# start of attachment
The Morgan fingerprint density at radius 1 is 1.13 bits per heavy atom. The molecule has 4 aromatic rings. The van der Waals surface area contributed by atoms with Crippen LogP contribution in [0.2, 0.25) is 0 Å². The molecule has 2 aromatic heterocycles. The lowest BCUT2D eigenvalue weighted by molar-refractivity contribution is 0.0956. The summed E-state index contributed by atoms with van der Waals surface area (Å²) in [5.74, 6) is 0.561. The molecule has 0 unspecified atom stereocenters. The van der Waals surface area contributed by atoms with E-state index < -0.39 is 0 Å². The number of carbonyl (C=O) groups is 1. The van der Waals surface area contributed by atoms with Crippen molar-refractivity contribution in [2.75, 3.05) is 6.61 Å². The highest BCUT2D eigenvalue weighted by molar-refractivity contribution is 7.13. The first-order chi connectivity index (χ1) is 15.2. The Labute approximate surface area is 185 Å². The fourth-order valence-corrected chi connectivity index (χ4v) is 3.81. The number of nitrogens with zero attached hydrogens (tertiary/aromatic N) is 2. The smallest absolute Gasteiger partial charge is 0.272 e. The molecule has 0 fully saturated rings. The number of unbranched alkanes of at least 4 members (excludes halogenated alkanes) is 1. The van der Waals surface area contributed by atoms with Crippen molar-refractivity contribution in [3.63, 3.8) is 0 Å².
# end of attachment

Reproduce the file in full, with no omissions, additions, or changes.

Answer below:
The Morgan fingerprint density at radius 1 is 1.13 bits per heavy atom. The molecule has 4 aromatic rings. The van der Waals surface area contributed by atoms with Crippen LogP contribution in [0.2, 0.25) is 0 Å². The molecule has 2 aromatic heterocycles. The lowest BCUT2D eigenvalue weighted by molar-refractivity contribution is 0.0956. The summed E-state index contributed by atoms with van der Waals surface area (Å²) in [5.74, 6) is 0.561. The molecule has 0 unspecified atom stereocenters. The van der Waals surface area contributed by atoms with E-state index < -0.39 is 0 Å². The number of carbonyl (C=O) groups is 1. The van der Waals surface area contributed by atoms with Crippen molar-refractivity contribution in [2.75, 3.05) is 6.61 Å². The highest BCUT2D eigenvalue weighted by molar-refractivity contribution is 7.13. The first-order chi connectivity index (χ1) is 15.2. The Labute approximate surface area is 185 Å². The fourth-order valence-corrected chi connectivity index (χ4v) is 3.81. The number of nitrogens with zero attached hydrogens (tertiary/aromatic N) is 2. The smallest absolute Gasteiger partial charge is 0.272 e. The molecule has 0 fully saturated rings. The number of unbranched alkanes of at least 4 members (excludes halogenated alkanes) is 1. The van der Waals surface area contributed by atoms with Crippen molar-refractivity contribution in [3.63, 3.8) is 0 Å².